Protect Your Accounts and Personal Information

News

7.10.20

Protect Your Accounts and Personal Information


Since the start of the COVID-19 pandemic, there has been an increase in the number of scams and fraud attempts on the general public. In June, the FBI released a warning regarding a surge in cyber-attacks targeting individuals using their phones for conducting banking and making purchases. Since January, over ¾ of the population with personal phones have used their devices to conduct banking or to purchase goods or services. Provident Credit Union has increased its fraud detection and investigation efforts to better protect our members.
We have assembled some suggestions for you to use to protect your financial information:

Phone Scams
If you receive a call from an unknown number and the person on the call starts asking you for your personal information, you should beware!  Such calls are often scams and are intended to gain access to your personal information and accounts. 
When in doubt, end the call and look up the phone number for the company or agency that the caller was professing to represent.  By contacting their customer service staff directly, you can confirm whether the call was valid.

Unknown Callers
Do not provide any personal information to an unknown party. Personal information that should be carefully protected includes, but is not limited to:  Bank & credit and debit card account numbers, your full name and address, Social Security and Medicare numbers, personal identification numbers (PIN) or account access codes, and driver’s license or other government-issued identification numbers. Provident will never ask you for personal information, computer or account passwords, or full account numbers. Representatives of Provident Credit Union will identify themselves. They will ask you to confirm the last four digits of your Provident card, and will only inquire about specific transactions that have been identified as being suspicious.

Text Messages
Cell phones are becoming targets for scammers. Do not click on or access text messages form numbers or individuals you do not recognize. The scammers will seek to gain access to your phone in order to copy your personal information.  Once they gain access to your information, they can open payment accounts in your name and using your phone number. Do not respond to, or open hyperlinks in, text messages about COVID-19 from unknown individuals.Provident does use text messages to contact our members. The messages are used to inquire about suspicious transactions or to report on activity on your accounts. However, you must sign up for the messages. Provident will not contact you without your enrollment. Provident will never send a text message to notify you that your account has been suspended and ask you to use a link to access your account. Provident will also never ask you to reply to a text with your account number, PIN, or password.  If you receive a text message professing to be from Provident, and you have not enrolled in any of our account message services, you should ignore the message or contact the Provident Contact Center at 1-800-632-4600.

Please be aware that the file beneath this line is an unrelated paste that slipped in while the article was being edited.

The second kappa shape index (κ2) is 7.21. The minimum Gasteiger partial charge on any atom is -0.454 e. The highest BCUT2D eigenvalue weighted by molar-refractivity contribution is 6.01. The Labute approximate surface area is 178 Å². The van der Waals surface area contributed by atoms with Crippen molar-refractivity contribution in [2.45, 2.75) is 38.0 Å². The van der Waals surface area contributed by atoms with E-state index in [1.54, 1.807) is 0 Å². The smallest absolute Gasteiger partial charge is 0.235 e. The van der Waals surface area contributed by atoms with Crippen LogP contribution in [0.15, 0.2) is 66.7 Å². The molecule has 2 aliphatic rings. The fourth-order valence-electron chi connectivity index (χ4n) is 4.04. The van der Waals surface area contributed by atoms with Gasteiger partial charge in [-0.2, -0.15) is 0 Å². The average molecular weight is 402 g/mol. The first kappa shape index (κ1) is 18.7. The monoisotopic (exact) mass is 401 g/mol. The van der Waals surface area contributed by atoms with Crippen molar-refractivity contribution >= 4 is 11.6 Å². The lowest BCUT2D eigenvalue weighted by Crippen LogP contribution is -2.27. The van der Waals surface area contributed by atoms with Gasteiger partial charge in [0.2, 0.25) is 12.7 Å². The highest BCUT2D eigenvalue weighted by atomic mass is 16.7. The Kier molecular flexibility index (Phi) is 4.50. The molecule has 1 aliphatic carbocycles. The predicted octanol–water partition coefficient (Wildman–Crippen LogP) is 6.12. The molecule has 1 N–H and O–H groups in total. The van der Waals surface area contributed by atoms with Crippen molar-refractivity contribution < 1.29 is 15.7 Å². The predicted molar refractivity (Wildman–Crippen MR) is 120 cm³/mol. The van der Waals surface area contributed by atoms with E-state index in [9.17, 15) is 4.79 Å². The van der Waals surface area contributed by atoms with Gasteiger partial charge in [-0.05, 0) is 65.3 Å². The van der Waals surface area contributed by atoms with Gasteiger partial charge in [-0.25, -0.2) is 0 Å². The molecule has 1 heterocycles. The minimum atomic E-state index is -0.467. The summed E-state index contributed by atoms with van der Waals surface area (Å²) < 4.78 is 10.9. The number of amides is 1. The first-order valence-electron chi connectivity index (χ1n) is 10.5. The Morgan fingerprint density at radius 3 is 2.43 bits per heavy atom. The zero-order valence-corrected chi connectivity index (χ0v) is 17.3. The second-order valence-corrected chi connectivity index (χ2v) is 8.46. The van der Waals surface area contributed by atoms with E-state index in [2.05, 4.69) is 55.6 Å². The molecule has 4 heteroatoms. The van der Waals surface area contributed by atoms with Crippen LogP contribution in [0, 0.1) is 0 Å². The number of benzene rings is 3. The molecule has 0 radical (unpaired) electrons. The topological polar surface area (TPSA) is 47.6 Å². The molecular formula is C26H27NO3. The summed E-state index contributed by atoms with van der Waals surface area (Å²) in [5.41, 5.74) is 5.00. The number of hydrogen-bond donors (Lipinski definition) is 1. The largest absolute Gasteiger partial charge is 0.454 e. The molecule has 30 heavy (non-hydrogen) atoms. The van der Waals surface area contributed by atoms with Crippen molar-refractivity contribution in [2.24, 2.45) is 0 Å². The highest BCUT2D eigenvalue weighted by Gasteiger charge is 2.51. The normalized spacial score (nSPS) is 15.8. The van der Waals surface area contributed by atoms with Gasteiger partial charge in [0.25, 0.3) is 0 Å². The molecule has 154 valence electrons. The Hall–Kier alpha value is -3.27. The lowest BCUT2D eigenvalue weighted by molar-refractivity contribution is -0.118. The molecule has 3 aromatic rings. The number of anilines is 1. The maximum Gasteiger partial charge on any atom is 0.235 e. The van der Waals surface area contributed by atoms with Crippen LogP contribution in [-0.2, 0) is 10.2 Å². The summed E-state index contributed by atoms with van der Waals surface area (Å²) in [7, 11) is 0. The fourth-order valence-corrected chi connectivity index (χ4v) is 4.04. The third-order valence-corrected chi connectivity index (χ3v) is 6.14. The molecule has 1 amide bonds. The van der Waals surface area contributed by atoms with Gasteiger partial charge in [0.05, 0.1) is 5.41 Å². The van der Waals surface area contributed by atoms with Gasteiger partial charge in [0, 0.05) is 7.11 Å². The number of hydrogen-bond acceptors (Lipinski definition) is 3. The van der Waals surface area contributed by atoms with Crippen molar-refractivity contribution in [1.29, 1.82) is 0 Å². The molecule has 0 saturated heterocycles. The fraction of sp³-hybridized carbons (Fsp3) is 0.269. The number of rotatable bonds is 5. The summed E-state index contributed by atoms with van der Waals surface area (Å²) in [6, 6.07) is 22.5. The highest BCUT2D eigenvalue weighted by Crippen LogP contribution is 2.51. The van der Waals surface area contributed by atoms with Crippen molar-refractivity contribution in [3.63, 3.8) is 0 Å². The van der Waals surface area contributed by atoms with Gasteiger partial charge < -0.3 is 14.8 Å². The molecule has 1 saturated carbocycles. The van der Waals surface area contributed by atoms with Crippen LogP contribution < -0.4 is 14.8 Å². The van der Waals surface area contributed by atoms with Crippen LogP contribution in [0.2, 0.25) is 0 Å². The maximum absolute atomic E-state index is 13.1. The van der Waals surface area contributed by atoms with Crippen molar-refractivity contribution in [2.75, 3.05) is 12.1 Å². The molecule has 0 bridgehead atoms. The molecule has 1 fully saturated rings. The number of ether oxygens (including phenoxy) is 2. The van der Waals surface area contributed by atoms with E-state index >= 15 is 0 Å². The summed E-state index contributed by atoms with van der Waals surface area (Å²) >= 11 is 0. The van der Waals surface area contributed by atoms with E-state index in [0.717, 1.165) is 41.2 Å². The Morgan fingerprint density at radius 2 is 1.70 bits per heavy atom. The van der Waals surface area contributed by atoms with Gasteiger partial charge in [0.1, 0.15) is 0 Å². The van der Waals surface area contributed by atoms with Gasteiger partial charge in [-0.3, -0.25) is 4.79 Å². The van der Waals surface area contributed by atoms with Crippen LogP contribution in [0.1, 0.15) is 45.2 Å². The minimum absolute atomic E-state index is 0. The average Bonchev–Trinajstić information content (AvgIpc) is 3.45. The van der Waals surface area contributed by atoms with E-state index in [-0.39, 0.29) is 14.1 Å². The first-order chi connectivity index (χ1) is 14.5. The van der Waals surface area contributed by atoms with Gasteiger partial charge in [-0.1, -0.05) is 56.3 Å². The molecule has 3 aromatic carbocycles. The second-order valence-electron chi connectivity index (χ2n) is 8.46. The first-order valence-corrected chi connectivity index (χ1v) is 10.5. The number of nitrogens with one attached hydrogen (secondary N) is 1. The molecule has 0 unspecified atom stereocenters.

COVID-19 Scams
Be particularly suspicious of any unexpected callers or visitors offering special deals on COVID-19 tests or supplies. You should also be careful of individuals professing to be COVID-19 contact tracers. Legitimate contact tracers will not ask for your personal information, including Social Security or Medicare numbers.

Cash and Phone Payment App Scams
Payment applications on your phone have a rising risk of fraud. Fraudsters can access to your accounts and send money to themselves. The funds can be taken from your Provident accounts and you may not be able to recover them.

Cash and phone payment applications are not subject to the same rules for disputes and fraud that merchants accepting credit and debits cards are. Provident may not be able to assist you. Many cash and phone payment apps require you to use their services for disputes and fraud. In fact, some payment applications are restricted from use for purchasing goods or services.
 

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